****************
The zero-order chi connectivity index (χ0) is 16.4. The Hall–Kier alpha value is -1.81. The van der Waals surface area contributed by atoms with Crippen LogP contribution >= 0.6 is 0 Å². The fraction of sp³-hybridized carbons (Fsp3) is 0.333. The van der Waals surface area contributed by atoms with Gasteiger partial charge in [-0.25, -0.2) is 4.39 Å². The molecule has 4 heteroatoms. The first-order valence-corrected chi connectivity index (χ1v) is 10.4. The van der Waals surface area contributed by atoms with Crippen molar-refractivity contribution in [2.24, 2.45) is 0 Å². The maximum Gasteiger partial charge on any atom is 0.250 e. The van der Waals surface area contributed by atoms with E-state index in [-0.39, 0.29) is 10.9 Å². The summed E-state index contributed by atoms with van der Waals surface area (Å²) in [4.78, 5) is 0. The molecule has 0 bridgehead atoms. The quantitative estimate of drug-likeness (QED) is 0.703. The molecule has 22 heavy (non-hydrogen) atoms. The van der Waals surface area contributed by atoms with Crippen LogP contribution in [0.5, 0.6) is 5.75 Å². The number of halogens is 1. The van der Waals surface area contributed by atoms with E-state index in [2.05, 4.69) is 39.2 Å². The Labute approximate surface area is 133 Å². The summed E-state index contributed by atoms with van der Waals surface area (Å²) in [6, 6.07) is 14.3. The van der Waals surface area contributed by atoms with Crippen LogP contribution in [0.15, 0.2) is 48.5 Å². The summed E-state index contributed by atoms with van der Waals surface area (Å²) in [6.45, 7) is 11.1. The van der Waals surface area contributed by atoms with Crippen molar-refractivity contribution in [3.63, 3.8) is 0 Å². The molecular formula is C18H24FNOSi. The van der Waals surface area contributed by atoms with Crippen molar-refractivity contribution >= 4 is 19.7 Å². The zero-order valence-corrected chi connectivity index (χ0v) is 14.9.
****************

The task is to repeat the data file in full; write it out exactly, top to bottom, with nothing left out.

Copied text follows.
The zero-order chi connectivity index (χ0) is 16.4. The Hall–Kier alpha value is -1.81. The van der Waals surface area contributed by atoms with Crippen LogP contribution >= 0.6 is 0 Å². The fraction of sp³-hybridized carbons (Fsp3) is 0.333. The van der Waals surface area contributed by atoms with Gasteiger partial charge in [-0.25, -0.2) is 4.39 Å². The molecule has 4 heteroatoms. The first-order valence-corrected chi connectivity index (χ1v) is 10.4. The van der Waals surface area contributed by atoms with Crippen molar-refractivity contribution in [2.24, 2.45) is 0 Å². The maximum Gasteiger partial charge on any atom is 0.250 e. The van der Waals surface area contributed by atoms with E-state index in [-0.39, 0.29) is 10.9 Å². The summed E-state index contributed by atoms with van der Waals surface area (Å²) in [4.78, 5) is 0. The molecule has 0 bridgehead atoms. The quantitative estimate of drug-likeness (QED) is 0.703. The molecule has 22 heavy (non-hydrogen) atoms. The van der Waals surface area contributed by atoms with Crippen LogP contribution in [0.5, 0.6) is 5.75 Å². The number of halogens is 1. The van der Waals surface area contributed by atoms with E-state index in [2.05, 4.69) is 39.2 Å². The Labute approximate surface area is 133 Å². The summed E-state index contributed by atoms with van der Waals surface area (Å²) in [6, 6.07) is 14.3. The van der Waals surface area contributed by atoms with Crippen LogP contribution in [0.15, 0.2) is 48.5 Å². The summed E-state index contributed by atoms with van der Waals surface area (Å²) in [6.45, 7) is 11.1. The van der Waals surface area contributed by atoms with Crippen molar-refractivity contribution in [3.63, 3.8) is 0 Å². The molecular formula is C18H24FNOSi. The van der Waals surface area contributed by atoms with Crippen molar-refractivity contribution >= 4 is 19.7 Å². The zero-order valence-corrected chi connectivity index (χ0v) is 14.9.